Turning Down Tenants On Benefit NOT Discrimination

Posted: 11/3/2016


It is not unlawful discrimination for an agent or landlord to refuse to let to a prospective tenant who is on benefit.

Receipt of benefits is not one of the protected characteristics as set out in the Equality Act 2010.

A new paper, placed in the House of Commons library this week, specifically addresses the issue of letting to benefit claimants. It says there are a number of reasons why landlords do not let to claimants: they associate them with rent arrears, anti-social behaviour and damage to property.

A key concern is that Local Housing Allowance is paid to claimants, not landlords. The claimants are trusted to pass the money to their landlords, rather than spend it on other things.

Another issue for landlords is that market rents in their areas may be far higher than LHA. Furthermore Lenders and insurers can also be problematic when a landlord is letting to claimants. latest changes will see the roll-out of Universal Credit, where all benefits are paid as one, creating more concerns for landlords.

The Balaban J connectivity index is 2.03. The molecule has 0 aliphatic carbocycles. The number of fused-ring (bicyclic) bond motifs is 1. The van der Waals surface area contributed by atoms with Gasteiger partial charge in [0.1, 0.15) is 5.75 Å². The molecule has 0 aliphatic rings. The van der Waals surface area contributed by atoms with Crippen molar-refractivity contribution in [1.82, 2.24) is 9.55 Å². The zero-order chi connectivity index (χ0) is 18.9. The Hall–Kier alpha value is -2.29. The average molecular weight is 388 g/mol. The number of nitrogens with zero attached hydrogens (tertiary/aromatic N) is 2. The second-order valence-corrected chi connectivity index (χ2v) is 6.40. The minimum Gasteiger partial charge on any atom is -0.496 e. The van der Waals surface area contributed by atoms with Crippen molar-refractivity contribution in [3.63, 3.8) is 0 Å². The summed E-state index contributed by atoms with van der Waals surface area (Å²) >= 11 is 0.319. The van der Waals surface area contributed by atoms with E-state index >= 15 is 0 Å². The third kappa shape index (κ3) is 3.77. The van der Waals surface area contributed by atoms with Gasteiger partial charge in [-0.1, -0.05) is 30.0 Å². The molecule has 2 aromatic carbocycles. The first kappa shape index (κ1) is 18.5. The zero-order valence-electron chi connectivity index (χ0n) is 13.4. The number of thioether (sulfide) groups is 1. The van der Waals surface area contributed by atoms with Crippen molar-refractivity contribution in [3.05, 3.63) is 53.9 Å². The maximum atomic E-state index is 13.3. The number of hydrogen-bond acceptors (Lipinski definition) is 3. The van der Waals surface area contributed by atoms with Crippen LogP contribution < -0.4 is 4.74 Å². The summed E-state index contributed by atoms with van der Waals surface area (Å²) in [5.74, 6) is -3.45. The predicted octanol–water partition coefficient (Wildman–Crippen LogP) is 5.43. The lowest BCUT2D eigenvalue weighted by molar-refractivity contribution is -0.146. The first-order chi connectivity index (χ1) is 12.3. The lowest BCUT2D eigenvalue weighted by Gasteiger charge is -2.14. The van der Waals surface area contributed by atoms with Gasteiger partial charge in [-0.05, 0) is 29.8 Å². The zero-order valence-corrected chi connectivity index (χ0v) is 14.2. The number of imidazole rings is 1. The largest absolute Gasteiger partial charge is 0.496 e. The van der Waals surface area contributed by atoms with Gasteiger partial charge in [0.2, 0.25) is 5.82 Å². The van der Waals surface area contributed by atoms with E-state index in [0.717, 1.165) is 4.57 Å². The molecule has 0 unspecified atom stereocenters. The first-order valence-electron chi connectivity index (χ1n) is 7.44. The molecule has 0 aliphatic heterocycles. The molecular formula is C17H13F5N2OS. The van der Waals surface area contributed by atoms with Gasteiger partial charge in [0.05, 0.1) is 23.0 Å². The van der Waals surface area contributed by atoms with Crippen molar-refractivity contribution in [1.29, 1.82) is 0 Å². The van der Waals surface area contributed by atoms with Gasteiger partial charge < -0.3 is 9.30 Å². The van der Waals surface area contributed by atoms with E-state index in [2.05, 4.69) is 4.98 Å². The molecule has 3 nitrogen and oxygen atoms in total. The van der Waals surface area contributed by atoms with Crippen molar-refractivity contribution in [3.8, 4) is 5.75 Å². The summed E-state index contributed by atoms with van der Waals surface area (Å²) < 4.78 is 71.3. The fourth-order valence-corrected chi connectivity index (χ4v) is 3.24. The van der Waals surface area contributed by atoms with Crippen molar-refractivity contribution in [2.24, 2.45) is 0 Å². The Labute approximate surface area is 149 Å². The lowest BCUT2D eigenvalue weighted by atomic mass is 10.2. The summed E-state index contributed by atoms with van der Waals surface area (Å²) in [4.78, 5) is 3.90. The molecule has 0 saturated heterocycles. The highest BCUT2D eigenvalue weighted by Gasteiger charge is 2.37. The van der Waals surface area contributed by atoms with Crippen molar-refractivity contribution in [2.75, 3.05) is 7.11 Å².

The new paper gives no definitive information on the extent to which claimants are turned away as private tenants, but quotes evidence, including a 2016 survey for Crisis.

This found that 55% of landlords are unwilling to let to tenants on benefits.

While a bit of a history lesson, it is an interesting and balanced report – usefully read by housing campaigners as well, we would suggest, as those new to working in the private rented sector.


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